To keep the peace, a new arrangement was made. The change started in the 1970s and accelerated as the old deal fell apart. People lost control over their work and lost interest in it. Home life was stripped to its bare bones. As if to compensate for these losses, people sought to exercise more control over their bodies.

The new deal accommodated them. At work, people could dress casually. They could wear tattoos or multiple piercings, dye their hair purple, or put on weight (even if they were flight attendants). The sexual revolution accorded people new rights to use their bodies as they saw fit. Cosmetic surgery rates exploded, along with the scope of such surgery. Think of it this way: The new deal substituted the body for the home as a worker’s special zone of control.

Yet this new deal, like the old one, and the one before that, is unraveling. Americans across the political spectrum demand more control over their lives, but the problem rests in the fact that they often disagree over what constitutes the proper zone of control. Transgender activists, for example, want to give young children control over gender identity, while parents, in turn, fear losing control over their children.

These controversies over control—who can do what to what—are treated as “rights” controversies. In a legal framework, that approach makes sense. But it obscures social reality. For lawyers, “rights” may be an abstract notion, but for many average people, “rights” involving the body have become a vital sensation. They are the last bastion against enforced submission to rules dictated from the outside. They are the last way to feel oneself a free human being. The law seizes a man in his cradle, sends him to school, then makes him work at a job that denies him the feeling of control, while turning home itself into a domain full of constraints. Control over his body, the “right” to his body, the right to change his body, the right to sell his body, even the right to destroy his body, as in physician-assisted suicide, is how he forgets his chains. Today we are fighting over bodies. When should they matter? Debates about sexual morality and gay marriage revolve around that question, as do issues such as transgenderism. Who gets to use or modify bodies, and to what extent? Terms such as “sex worker” and practices such as physician-assisted suicide suggest answers to this question.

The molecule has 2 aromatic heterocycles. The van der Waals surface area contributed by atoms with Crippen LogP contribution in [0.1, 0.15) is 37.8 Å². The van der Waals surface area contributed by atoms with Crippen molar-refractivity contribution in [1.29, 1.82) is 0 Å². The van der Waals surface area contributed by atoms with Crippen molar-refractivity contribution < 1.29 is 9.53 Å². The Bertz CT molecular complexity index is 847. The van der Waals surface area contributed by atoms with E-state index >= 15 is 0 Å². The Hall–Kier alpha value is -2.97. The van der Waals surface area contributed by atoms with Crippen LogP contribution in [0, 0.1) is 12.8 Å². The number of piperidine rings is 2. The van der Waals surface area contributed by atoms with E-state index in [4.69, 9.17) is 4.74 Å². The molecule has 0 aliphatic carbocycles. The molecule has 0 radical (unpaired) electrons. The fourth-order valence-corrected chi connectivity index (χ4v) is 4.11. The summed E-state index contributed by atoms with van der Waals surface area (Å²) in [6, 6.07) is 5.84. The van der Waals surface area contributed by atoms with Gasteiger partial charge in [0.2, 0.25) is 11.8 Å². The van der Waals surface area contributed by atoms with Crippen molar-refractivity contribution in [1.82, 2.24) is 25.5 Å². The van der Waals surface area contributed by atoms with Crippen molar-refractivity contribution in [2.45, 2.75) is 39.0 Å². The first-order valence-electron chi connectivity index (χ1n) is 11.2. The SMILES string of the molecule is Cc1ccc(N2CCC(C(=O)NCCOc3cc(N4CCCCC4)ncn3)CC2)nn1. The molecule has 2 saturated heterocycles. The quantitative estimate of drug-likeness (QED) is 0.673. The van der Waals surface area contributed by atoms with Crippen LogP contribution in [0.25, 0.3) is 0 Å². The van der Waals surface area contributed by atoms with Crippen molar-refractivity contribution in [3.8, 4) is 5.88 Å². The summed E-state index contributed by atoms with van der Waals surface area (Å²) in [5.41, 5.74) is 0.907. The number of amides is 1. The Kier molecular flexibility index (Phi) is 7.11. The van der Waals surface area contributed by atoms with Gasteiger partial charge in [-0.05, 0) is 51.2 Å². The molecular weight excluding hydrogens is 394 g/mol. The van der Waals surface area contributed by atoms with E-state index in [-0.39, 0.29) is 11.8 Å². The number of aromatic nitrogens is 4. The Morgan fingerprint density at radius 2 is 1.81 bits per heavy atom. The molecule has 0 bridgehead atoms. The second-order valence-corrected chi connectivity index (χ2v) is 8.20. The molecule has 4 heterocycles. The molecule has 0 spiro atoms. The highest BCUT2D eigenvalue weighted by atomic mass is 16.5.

Our present controversies over bodies arose from the collapse of the work–home divide and the consequent drive to find a new “home” where people could feel in control. The latter effort has led to an entirely new realm of illusion in American politics. For increasingly it is only in illusion that people can fulfill their need for a feeling of control. We know, we feel, that a man who relishes wearing a hoodie to work, despite his work being tiresome and home life nonexistent, has settled on a substitute for action when action has become impossible. The man projects his state of mind onto a piece of clothing and gives it an illusion of significance, to compensate for his powerlessness in other areas. Such turns toward fantasy have contributed to our furious, often seemingly unhinged, politics.

One constant adds energy to the tendency toward illusion: Government keeps chipping away at the sanctity of home. Today our choice among cars stands ready to be limited to electric vehicles; our oven and stove choices may soon be limited; our light bulb choices are already limited. Digital currency may replace paper currency, giving government more control over our wallets. We’re not far from a situation in which we will be compelled to spend rather than hoard cash during deflationary times. When we are not directly controlled, we are nudged—for example, to buy healthier food, by the strategic placement of it in a grocery store’s prominent areas. Home itself has fallen further under government control. In 2005 the Supreme Court added private development to public use as a legitimate reason to invoke eminent domain and take a person’s house.